Loading ...
Sorry, an error occurred while loading the content.
 

Re: Variants of _r_ in Quenya

Expand Messages
  • Andreas Johansson
    ... What is the difference between a long and a geminate trill? Andreas
    Message 1 of 4 , Jan 6, 2004
      Quoting Helios De Rosario Martinez <imrahil@...>:

      > There is discussion on whether phonologically it is a long _r_ (/r:/) or
      > a geminate (/r.r/)

      What is the difference between a long and a geminate trill?

      Andreas
    • Helios De Rosario Martinez
      ... With geminate I wanted to mark (opposite to just long ) that the sound is split between two syllables. At least that is the meaning suggested by the
      Message 2 of 4 , Jan 7, 2004
        Andreas Johansson wrote:

        > What is the difference between a long and a geminate trill?

        With "geminate" I wanted to mark (opposite to just "long") that the
        sound is split between two syllables. At least that is the meaning
        suggested by the Spanish philologist Fernándo Lázaro Carreter to the
        term _geminada_ in his _Diccionario de términos filológicos_
        (Editorial Gredos, Madrid 1953):

        "Geminada: Consonante que se pronuncia con dos momentos sucesivos de
        tensión, entre los cuales hay una distensión que sirve de límite
        silábico. Así, la _mm_ en italiano _femmina_."

        ("Geminate: Consonant that is pronounced in two sucesive moments of
        tension, between which there is a distension that marks a syllabic
        limit. Thus, the _mm_ in Italian _femmina_.")

        Helios
      • Emanuele Vicentini
        Greetings, ... Well, the difference between these two concepts has always bothered me. If I understand it (which I doubt) _penknife_ would have a geminate n
        Message 3 of 4 , Jan 7, 2004
          Greetings,

          On Wed, 7 Jan 2004, Helios De Rosario Martinez wrote:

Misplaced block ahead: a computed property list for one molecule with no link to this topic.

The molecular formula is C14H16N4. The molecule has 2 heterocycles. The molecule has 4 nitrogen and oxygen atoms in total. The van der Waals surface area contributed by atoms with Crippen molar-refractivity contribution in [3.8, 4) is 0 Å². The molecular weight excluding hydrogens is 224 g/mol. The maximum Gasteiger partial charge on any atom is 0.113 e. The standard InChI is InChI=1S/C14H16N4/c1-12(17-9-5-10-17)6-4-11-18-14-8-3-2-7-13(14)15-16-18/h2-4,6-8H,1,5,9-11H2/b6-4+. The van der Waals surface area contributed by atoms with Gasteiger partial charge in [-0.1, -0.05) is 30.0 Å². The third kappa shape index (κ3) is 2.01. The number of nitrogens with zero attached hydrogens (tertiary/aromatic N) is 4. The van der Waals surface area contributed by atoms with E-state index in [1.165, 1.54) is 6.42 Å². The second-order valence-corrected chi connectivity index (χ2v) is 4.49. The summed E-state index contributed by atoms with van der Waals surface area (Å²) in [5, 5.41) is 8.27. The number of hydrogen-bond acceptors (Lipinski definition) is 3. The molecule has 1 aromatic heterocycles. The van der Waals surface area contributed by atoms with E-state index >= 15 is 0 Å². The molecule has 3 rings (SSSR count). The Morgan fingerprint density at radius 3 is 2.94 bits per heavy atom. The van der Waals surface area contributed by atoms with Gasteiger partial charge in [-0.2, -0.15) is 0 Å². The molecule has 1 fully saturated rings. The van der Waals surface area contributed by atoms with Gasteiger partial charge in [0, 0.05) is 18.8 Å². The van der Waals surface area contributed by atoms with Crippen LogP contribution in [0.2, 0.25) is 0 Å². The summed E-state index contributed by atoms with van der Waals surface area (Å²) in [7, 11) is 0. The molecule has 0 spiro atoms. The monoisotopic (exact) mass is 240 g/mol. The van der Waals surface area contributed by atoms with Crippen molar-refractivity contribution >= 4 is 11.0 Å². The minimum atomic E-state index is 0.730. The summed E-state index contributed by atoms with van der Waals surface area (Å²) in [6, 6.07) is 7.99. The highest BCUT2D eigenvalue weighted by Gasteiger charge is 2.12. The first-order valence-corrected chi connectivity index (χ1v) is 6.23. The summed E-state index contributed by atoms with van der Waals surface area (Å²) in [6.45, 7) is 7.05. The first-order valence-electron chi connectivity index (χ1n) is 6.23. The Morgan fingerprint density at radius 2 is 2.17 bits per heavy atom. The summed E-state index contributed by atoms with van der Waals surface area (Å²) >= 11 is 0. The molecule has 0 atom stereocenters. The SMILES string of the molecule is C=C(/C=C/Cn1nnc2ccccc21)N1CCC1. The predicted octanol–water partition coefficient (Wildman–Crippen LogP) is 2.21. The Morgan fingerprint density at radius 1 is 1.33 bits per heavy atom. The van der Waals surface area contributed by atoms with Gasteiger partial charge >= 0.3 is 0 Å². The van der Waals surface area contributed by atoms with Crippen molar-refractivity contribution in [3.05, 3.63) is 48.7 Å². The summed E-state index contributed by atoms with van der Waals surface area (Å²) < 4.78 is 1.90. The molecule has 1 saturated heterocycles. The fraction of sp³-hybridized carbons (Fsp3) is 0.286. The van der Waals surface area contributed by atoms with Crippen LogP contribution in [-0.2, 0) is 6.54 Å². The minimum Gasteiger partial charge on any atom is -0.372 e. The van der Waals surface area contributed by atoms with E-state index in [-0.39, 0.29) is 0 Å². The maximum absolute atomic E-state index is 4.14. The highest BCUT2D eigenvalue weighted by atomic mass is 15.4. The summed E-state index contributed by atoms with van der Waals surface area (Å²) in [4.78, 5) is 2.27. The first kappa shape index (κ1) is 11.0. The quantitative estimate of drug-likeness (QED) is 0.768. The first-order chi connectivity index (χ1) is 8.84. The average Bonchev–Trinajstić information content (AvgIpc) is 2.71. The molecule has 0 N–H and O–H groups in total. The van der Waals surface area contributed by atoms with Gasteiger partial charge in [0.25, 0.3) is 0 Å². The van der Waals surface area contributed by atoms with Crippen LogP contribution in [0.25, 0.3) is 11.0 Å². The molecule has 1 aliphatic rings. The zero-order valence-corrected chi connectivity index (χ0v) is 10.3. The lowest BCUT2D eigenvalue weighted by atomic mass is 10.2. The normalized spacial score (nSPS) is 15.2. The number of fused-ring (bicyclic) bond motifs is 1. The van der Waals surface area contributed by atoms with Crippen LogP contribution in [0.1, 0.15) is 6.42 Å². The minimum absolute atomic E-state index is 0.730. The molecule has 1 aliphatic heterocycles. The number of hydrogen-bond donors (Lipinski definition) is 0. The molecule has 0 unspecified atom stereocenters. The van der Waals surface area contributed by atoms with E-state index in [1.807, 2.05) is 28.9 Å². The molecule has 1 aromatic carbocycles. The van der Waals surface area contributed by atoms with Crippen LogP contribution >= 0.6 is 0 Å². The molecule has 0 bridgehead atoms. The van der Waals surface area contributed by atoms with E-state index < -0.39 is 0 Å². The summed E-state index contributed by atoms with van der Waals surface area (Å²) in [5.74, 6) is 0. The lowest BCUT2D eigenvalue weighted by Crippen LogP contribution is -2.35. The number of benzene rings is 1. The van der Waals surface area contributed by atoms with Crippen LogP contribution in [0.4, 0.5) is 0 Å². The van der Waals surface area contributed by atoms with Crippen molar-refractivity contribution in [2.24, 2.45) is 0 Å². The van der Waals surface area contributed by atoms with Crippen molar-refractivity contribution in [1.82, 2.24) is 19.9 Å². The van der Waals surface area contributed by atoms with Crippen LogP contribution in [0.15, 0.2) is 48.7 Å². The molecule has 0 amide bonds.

> With "geminate" I wanted to mark (opposite to just "long") that the
          > sound is split between two syllables.

          Well, the difference between these two concepts has always bothered me. If I
          understand it (which I doubt) _penknife_ would have a geminate "n" sound,
          right?

          > ("Geminate: Consonant that is pronounced in two sucesive moments of
          > tension, between which there is a distension that marks a syllabic
          > limit. Thus, the _mm_ in Italian _femmina_.")

          Here is the point that urges me to write: to my Italian ears, in _femmina_
          (whose syllabic division is _fem-mi-na_), there's no "distension that
          marks a syllabic limit" like the one I hear in _penknife_.

          Getting back to Tolkien, in a record of _Nam�rie_ and _A Elbereth
          Gilthoniel_ ("The J.R.R. Tolkien Audio Collection", cd #2, tracks #18 and
          #19, Caedmon/Harper Audio, 2001) I hear no "distension": to me _penna_,
          _galadhremmin_, _linnathon_, _lassi_, _lisse_, _pella_, _tellumar_,
          _yassen_, etc. all sound similar, without any "break" between
          consonatal sounds.

          Could someone with better ears and more knowledge be so kind to tell me if
          in those records there are geminate or long consonants?

          --

          Saluti,
          Emanuele.
        Your message has been successfully submitted and would be delivered to recipients shortly.